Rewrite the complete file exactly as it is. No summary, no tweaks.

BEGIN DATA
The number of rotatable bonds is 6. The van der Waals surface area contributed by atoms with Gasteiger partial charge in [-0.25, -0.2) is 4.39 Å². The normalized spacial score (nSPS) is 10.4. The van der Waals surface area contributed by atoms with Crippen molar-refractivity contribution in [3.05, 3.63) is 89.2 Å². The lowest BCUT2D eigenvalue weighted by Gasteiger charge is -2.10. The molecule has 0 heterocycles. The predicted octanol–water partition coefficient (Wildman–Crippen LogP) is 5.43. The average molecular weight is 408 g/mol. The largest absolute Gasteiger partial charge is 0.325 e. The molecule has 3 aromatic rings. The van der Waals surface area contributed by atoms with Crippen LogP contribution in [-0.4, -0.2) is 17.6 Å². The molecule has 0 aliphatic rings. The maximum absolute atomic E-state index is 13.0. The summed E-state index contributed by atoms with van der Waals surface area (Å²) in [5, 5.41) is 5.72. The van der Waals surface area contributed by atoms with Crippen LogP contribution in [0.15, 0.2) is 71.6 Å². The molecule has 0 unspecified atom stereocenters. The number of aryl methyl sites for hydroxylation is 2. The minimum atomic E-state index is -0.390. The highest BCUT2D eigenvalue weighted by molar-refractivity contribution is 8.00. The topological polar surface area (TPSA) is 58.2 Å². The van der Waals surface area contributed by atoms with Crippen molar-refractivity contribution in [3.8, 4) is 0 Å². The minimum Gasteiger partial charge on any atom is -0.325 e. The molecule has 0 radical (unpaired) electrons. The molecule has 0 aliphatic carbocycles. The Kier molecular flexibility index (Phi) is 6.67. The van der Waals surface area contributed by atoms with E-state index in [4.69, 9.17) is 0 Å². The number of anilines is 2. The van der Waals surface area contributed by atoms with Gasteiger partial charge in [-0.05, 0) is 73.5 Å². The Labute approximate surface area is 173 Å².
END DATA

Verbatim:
The number of rotatable bonds is 6. The van der Waals surface area contributed by atoms with Gasteiger partial charge in [-0.25, -0.2) is 4.39 Å². The normalized spacial score (nSPS) is 10.4. The van der Waals surface area contributed by atoms with Crippen molar-refractivity contribution in [3.05, 3.63) is 89.2 Å². The lowest BCUT2D eigenvalue weighted by Gasteiger charge is -2.10. The molecule has 0 heterocycles. The predicted octanol–water partition coefficient (Wildman–Crippen LogP) is 5.43. The average molecular weight is 408 g/mol. The largest absolute Gasteiger partial charge is 0.325 e. The molecule has 3 aromatic rings. The van der Waals surface area contributed by atoms with Crippen LogP contribution in [-0.4, -0.2) is 17.6 Å². The molecule has 0 aliphatic rings. The maximum absolute atomic E-state index is 13.0. The summed E-state index contributed by atoms with van der Waals surface area (Å²) in [5, 5.41) is 5.72. The van der Waals surface area contributed by atoms with Crippen LogP contribution in [0.15, 0.2) is 71.6 Å². The molecule has 0 unspecified atom stereocenters. The number of aryl methyl sites for hydroxylation is 2. The minimum atomic E-state index is -0.390. The highest BCUT2D eigenvalue weighted by molar-refractivity contribution is 8.00. The topological polar surface area (TPSA) is 58.2 Å². The van der Waals surface area contributed by atoms with Crippen molar-refractivity contribution in [3.8, 4) is 0 Å². The minimum Gasteiger partial charge on any atom is -0.325 e. The molecule has 0 radical (unpaired) electrons. The molecule has 0 aliphatic carbocycles. The Kier molecular flexibility index (Phi) is 6.67. The van der Waals surface area contributed by atoms with E-state index in [4.69, 9.17) is 0 Å². The number of anilines is 2. The van der Waals surface area contributed by atoms with Gasteiger partial charge in [-0.05, 0) is 73.5 Å². The Labute approximate surface area is 173 Å².